stirrup - транскрипция, произношение и перевод онлайн

Транскрипция и произношение слова "stirrup" в британском и американском вариантах. Подробный перевод и примеры.

stirrup / стремя, скоба, хомут
[ˈstɪr.əp]
[ˈstɪr.əp]
Перевод
имя существительное
стремя
stirrup, stapes, iron
скоба
clamp, clip, brace, shackle, staple, stirrup
хомут
clamp, yoke, collar, strap, shackle, stirrup
Определения
имя существительное
each of a pair of devices attached to each side of a horse's saddle, in the form of a loop with a flat base to support the rider's foot.
Will slid his foot up into the stirrup of the horse's saddle and prepared to pull himself up.
a pair of metal supports in which a woman's heels may be placed during gynecological examinations and childbirth, to hold her legs in a position that will facilitate medical examination or intervention.
A well-padded leg holder for the nonsurgical leg, such as a low lithotomy stirrup , is needed to prevent unnecessary pressure on muscles and bony prominences.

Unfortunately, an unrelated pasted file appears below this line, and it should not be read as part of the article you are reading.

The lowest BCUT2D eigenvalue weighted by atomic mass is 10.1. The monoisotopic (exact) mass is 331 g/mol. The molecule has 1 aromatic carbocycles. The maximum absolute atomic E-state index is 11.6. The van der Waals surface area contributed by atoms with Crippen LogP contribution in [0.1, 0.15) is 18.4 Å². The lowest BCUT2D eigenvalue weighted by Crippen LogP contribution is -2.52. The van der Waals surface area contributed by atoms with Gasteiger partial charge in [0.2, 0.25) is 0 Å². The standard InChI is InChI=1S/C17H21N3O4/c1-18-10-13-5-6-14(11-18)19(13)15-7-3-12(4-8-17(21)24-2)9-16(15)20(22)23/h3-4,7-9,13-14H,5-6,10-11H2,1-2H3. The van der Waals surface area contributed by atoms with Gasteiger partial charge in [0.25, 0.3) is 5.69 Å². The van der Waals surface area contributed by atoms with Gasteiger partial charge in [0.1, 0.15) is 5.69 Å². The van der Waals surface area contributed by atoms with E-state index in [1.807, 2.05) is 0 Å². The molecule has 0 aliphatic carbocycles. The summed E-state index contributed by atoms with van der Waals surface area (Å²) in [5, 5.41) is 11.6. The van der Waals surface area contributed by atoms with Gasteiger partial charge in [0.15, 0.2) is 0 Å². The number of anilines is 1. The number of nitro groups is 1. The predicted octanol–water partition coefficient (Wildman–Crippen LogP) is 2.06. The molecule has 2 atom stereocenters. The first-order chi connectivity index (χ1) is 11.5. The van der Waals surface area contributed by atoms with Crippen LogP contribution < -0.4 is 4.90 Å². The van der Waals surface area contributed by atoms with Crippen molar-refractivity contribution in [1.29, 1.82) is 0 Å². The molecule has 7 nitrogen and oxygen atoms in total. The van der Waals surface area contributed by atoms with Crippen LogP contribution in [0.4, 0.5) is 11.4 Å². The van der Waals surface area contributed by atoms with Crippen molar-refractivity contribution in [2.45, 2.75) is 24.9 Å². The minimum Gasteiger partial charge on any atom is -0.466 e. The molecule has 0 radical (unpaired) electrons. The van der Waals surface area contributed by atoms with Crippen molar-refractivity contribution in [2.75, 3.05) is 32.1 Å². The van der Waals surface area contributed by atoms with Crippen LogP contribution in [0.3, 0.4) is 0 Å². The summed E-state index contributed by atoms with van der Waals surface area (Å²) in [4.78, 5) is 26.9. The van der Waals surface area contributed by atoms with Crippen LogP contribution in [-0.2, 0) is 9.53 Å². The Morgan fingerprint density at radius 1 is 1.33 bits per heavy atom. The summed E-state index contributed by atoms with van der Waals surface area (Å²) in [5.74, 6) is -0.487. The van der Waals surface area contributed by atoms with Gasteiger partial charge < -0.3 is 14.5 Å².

Примеры
He slipped his left foot out of the stirrup but his right foot got stuck, his agent said.
He slipped his foot into the stirrup of the heavy black western saddle and placed his fingertips on the side of the horses' neck.
Will slid his foot up into the stirrup of the horse's saddle and prepared to pull himself up.
He says that horses have body language, and that your communication with them doesn't and shouldn't start when your foot hits the stirrup .
Flat-soled shoes increase the risk of the foot slipping through a stirrup and getting caught-up.
First and foremost, is the fact that race horses by and large have never been mounted by someone putting a foot in the stirrup .
Thinking innocently that he wanted to shake it, I gave it to him freely, only to find it lashed with a leather thong and clamped between the stirrup and his foot as he spurred his horse into a gallop.
She was extra glad now that she had watched the men saddle their horses, watched how the cinch was tightened, and how to put one's foot in the stirrup and swing into the saddle.
But I forever have one boot in the stirrup of my roping saddle and the other firmly planted in the stainless steel iron of my English saddle.
A small ear bone called the stirrup that helps transmit sound to the inner ear.